The next time, while in Pakistan, you find the need to text someone to deposit money in your bank account, call a taxi or simply write Jesus Christ, check before you type.

Restrictions on freedom of speech and impositions of censorship have always been a part of the South Asian country's history. This time, however, the Pakistan Telecommunications Authority (PTA) may have taken a most bizarre step, even if it is in the interest of the glory of Islam.

The PTA has banned a list of words they consider obscene from use in mobile texts and have instructed service providers to block them or face the consequences. The blockade started on Nov. 21, purportedly under a 2009 bill titled Protection from Spam, Unsolicited, Fraudulent and Obscene Communication Regulations.

More than 1,700 words have apparently fallen afoul of the authorities, including mango, lavender, athlete's foot, breast, premature, tongue, penthouse, drunk, murder and hostage.

Even seemingly innocuous terms like deeper, harder and looser have been banned. In that case then, it should come as no surprise that the PTA have been scared by words like lesbian, gay, virgin, homosexual and intercourse... and positively terrified by phrases like beat your meat, four twenty, flogging the dolphin, black out, monkey crotch, crap, damn, hobo, flatulence, fart and idiot.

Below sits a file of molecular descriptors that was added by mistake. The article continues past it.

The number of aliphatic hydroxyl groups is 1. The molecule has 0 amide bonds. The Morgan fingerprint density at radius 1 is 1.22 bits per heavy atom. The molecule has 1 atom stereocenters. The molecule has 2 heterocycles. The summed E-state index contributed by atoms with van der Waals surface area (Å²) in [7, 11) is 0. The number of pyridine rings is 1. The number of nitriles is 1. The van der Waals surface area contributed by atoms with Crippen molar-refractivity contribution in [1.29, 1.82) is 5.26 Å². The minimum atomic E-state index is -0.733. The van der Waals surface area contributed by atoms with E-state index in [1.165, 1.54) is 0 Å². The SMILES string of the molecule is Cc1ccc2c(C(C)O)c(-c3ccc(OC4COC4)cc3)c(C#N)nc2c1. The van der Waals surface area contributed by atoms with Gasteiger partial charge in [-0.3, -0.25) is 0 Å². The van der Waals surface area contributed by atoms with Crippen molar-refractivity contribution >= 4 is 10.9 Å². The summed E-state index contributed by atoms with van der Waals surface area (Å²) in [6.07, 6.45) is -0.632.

Equally predictably, social networking sites like Twitter have been flooded with critical outbursts over the obnoxious decision of the PTA and its increasing halal texting list; the list has been online for a while and is apparently constantly scrutinized by critics.

We are now witnessing a new ruthless wave of moral policing in the digital communication sphere of Pakistan imposed by the Pakistan Telecommunication Authority, country coordinator Shahzad Ahmed told AFP, By developing extremely detailed lists of allegedly 'offensive' words and forcing telecom operators to filter them out to make our society moral and clean, PTA has not only made a mockery of itself but also of the entire country and its government.

On the other hand, some Pakistanis have actually expressed their appreciation and approval of the decision, calling it an act that will protect their children from using forbidden and indecent language. For example, Wai Tirmizi tweeted: PTABannedList has made its way all over Pakistan, & kids are swearing more elaborately & frequently than ever. Well done.

All said and done, however, we wonder what the alternatives for terms like tampons and condoms could be. Pakistan may have to go back to the French and Latin originals, tampion and condos and also really brush up on their vocabulary in order to keep texting.